The two peas aren’t the same. Old-fashioned red cowpeas are firmer than black-eyed peas and have a deep, rich flavor that can only be described as “meaty.” You walk a fine line when preparing dried commodity black-eyes: cook them too briefly and they’ll be unpleasantly crunchy in the middle; cook them too long and they turn to mush. You don’t have that problem with red cowpeas, for their texture holds up well, staying firm and chewy even with long, slow cooking.

Read the whole article — it’s informative and interesting — and note the conclusion:

Glenn Roberts of Anson Mills sells Carolina Gold rice online, and he has worked with farmers in the Lowcountry to cultivate heirloom beans and peas, too, including Sea Island Red Peas. A few smokehouse operators like Benton’s in Madisonville, Tennessee, and Edwards of Surry, Virginia, were still practicing their craft quietly out in the countryside, and their rich, deeply-smoky products have been rediscovered by chefs and home cooks alike.

So, for this New Year’s Day, try to get your hands on some Sea Island Red Peas, Carolina Gold rice, and some good old-fashioned smoky bacon. Cook them together in the same pot until the grains of rice and the peas stand separate and apart, the rice dyed a purplish-red hue from the peas. I can’t guarantee it will bring you more money in 2015, but you’ll certainly enjoy true riches on your plate.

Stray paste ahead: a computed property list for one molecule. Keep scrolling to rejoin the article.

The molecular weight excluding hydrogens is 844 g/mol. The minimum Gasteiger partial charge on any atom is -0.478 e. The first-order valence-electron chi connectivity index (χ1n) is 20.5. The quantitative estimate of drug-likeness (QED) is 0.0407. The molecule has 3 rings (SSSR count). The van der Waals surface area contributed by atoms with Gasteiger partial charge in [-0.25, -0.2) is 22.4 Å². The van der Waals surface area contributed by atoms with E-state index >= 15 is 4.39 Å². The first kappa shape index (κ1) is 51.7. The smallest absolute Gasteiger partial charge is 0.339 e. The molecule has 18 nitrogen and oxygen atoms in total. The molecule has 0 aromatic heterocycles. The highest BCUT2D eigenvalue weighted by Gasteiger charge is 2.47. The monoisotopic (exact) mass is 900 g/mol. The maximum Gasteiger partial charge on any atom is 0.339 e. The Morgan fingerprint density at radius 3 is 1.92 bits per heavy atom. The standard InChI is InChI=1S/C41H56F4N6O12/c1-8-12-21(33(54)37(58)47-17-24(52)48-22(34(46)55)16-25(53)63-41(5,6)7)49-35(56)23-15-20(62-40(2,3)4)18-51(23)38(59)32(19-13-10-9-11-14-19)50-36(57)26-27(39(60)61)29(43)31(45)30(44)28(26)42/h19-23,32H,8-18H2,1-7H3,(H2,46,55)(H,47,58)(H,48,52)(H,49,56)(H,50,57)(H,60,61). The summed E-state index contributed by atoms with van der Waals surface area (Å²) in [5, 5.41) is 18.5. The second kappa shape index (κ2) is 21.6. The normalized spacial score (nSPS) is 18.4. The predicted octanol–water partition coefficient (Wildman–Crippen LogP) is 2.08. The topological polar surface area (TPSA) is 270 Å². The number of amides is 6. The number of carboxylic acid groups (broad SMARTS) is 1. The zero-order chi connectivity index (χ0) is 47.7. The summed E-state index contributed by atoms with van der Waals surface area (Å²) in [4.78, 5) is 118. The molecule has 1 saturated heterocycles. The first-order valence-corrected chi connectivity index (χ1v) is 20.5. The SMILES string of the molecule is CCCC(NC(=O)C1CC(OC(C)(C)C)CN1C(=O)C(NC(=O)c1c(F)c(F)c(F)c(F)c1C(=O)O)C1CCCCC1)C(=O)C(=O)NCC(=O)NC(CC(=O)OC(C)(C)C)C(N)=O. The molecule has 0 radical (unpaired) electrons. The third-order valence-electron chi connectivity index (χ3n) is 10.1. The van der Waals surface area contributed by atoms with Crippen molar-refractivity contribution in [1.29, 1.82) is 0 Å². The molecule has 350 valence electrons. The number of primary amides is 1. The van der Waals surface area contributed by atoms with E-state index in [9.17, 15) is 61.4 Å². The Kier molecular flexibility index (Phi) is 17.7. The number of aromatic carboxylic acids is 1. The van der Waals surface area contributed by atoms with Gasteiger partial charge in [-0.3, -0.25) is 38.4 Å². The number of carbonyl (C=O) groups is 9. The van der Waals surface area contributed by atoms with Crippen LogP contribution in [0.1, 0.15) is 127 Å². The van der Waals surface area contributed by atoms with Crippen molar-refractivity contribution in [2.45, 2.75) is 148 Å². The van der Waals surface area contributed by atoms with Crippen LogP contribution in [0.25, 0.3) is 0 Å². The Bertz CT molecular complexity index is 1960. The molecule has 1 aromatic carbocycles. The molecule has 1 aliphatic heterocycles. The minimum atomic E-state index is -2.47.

Written by LeisureGuy

27 December 2020 at 6:15 pm

Leave a Reply

Fill in your details below or click an icon to log in:

WordPress.com Logo

You are commenting using your WordPress.com account. Log Out /  Change )

Google photo

You are commenting using your Google account. Log Out /  Change )

Twitter picture

You are commenting using your Twitter account. Log Out /  Change )

Facebook photo

You are commenting using your Facebook account. Log Out /  Change )

Connecting to %s

This site uses Akismet to reduce spam. Learn how your comment data is processed.